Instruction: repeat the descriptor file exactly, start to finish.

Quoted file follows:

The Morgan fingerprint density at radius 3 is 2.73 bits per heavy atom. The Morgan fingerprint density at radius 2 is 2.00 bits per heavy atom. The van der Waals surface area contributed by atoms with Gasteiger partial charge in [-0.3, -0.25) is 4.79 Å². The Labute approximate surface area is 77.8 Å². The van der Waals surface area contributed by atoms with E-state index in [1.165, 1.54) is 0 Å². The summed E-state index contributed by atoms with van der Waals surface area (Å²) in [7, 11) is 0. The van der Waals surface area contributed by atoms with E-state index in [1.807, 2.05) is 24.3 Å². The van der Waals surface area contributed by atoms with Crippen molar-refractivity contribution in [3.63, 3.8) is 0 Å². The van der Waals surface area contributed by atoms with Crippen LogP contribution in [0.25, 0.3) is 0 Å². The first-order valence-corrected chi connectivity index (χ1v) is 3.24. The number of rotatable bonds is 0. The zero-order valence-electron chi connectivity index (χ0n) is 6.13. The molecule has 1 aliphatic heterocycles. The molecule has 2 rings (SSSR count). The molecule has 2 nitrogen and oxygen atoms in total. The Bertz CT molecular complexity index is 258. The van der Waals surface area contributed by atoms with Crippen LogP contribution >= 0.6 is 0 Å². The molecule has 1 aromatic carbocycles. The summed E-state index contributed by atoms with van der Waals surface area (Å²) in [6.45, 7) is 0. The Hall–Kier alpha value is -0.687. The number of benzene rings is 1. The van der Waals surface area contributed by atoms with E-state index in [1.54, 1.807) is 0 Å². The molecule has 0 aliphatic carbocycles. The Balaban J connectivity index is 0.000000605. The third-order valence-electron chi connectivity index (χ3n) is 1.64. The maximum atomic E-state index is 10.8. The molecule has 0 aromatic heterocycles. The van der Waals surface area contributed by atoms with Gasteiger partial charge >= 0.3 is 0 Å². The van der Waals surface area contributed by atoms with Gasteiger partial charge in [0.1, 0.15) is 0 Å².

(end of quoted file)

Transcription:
The Morgan fingerprint density at radius 3 is 2.73 bits per heavy atom. The Morgan fingerprint density at radius 2 is 2.00 bits per heavy atom. The van der Waals surface area contributed by atoms with Gasteiger partial charge in [-0.3, -0.25) is 4.79 Å². The Labute approximate surface area is 77.8 Å². The van der Waals surface area contributed by atoms with E-state index in [1.165, 1.54) is 0 Å². The summed E-state index contributed by atoms with van der Waals surface area (Å²) in [7, 11) is 0. The van der Waals surface area contributed by atoms with E-state index in [1.807, 2.05) is 24.3 Å². The van der Waals surface area contributed by atoms with Crippen molar-refractivity contribution in [3.63, 3.8) is 0 Å². The van der Waals surface area contributed by atoms with Crippen LogP contribution in [0.25, 0.3) is 0 Å². The first-order valence-corrected chi connectivity index (χ1v) is 3.24. The number of rotatable bonds is 0. The zero-order valence-electron chi connectivity index (χ0n) is 6.13. The molecule has 1 aliphatic heterocycles. The molecule has 2 rings (SSSR count). The molecule has 2 nitrogen and oxygen atoms in total. The Bertz CT molecular complexity index is 258. The van der Waals surface area contributed by atoms with Crippen LogP contribution >= 0.6 is 0 Å². The molecule has 1 aromatic carbocycles. The summed E-state index contributed by atoms with van der Waals surface area (Å²) in [6.45, 7) is 0. The Hall–Kier alpha value is -0.687. The number of benzene rings is 1. The van der Waals surface area contributed by atoms with E-state index in [1.54, 1.807) is 0 Å². The molecule has 0 aliphatic carbocycles. The Balaban J connectivity index is 0.000000605. The third-order valence-electron chi connectivity index (χ3n) is 1.64. The maximum atomic E-state index is 10.8. The molecule has 0 aromatic heterocycles. The van der Waals surface area contributed by atoms with Gasteiger partial charge >= 0.3 is 0 Å². The van der Waals surface area contributed by atoms with Gasteiger partial charge in [0.1, 0.15) is 0 Å².